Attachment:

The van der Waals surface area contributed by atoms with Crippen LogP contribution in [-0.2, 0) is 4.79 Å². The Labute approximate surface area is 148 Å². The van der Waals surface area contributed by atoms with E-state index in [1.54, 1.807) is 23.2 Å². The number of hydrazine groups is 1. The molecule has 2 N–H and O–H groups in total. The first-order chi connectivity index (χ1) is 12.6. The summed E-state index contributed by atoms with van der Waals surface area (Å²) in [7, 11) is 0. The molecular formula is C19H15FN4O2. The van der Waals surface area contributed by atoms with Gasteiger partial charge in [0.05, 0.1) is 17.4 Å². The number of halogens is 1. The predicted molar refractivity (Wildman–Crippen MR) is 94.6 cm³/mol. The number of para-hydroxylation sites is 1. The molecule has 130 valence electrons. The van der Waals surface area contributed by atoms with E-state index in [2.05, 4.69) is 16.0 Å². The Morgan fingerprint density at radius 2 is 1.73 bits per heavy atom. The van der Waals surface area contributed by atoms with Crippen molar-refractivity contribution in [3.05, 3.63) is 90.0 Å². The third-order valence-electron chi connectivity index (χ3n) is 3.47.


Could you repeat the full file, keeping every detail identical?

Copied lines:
The van der Waals surface area contributed by atoms with Crippen LogP contribution in [-0.2, 0) is 4.79 Å². The Labute approximate surface area is 148 Å². The van der Waals surface area contributed by atoms with E-state index in [1.54, 1.807) is 23.2 Å². The number of hydrazine groups is 1. The molecule has 2 N–H and O–H groups in total. The first-order chi connectivity index (χ1) is 12.6. The summed E-state index contributed by atoms with van der Waals surface area (Å²) in [7, 11) is 0. The molecular formula is C19H15FN4O2. The van der Waals surface area contributed by atoms with Gasteiger partial charge in [0.05, 0.1) is 17.4 Å². The number of halogens is 1. The predicted molar refractivity (Wildman–Crippen MR) is 94.6 cm³/mol. The number of para-hydroxylation sites is 1. The molecule has 130 valence electrons. The van der Waals surface area contributed by atoms with E-state index in [2.05, 4.69) is 16.0 Å². The Morgan fingerprint density at radius 2 is 1.73 bits per heavy atom. The van der Waals surface area contributed by atoms with Crippen molar-refractivity contribution in [3.05, 3.63) is 90.0 Å². The third-order valence-electron chi connectivity index (χ3n) is 3.47.